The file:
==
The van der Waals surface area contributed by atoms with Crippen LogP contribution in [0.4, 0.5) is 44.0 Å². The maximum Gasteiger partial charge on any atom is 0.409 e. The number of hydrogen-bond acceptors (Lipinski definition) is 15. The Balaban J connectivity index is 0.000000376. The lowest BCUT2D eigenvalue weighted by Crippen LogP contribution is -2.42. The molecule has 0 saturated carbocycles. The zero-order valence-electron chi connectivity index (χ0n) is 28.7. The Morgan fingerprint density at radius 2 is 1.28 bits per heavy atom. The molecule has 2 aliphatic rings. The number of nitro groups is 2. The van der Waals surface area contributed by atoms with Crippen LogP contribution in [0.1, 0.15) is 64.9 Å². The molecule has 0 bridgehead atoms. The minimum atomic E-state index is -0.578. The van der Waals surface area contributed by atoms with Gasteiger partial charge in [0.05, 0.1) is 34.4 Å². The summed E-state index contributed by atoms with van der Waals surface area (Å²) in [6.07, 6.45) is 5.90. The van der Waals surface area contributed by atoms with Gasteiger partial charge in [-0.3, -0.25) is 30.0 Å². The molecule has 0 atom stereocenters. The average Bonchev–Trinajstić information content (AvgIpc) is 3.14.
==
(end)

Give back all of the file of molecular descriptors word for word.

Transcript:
The van der Waals surface area contributed by atoms with Crippen LogP contribution in [0.4, 0.5) is 44.0 Å². The maximum Gasteiger partial charge on any atom is 0.409 e. The number of hydrogen-bond acceptors (Lipinski definition) is 15. The Balaban J connectivity index is 0.000000376. The lowest BCUT2D eigenvalue weighted by Crippen LogP contribution is -2.42. The molecule has 0 saturated carbocycles. The zero-order valence-electron chi connectivity index (χ0n) is 28.7. The Morgan fingerprint density at radius 2 is 1.28 bits per heavy atom. The molecule has 2 aliphatic rings. The number of nitro groups is 2. The van der Waals surface area contributed by atoms with Crippen LogP contribution in [0.1, 0.15) is 64.9 Å². The molecule has 0 bridgehead atoms. The minimum atomic E-state index is -0.578. The van der Waals surface area contributed by atoms with Gasteiger partial charge in [0.05, 0.1) is 34.4 Å². The summed E-state index contributed by atoms with van der Waals surface area (Å²) in [6.07, 6.45) is 5.90. The van der Waals surface area contributed by atoms with Gasteiger partial charge in [-0.3, -0.25) is 30.0 Å². The molecule has 0 atom stereocenters. The average Bonchev–Trinajstić information content (AvgIpc) is 3.14.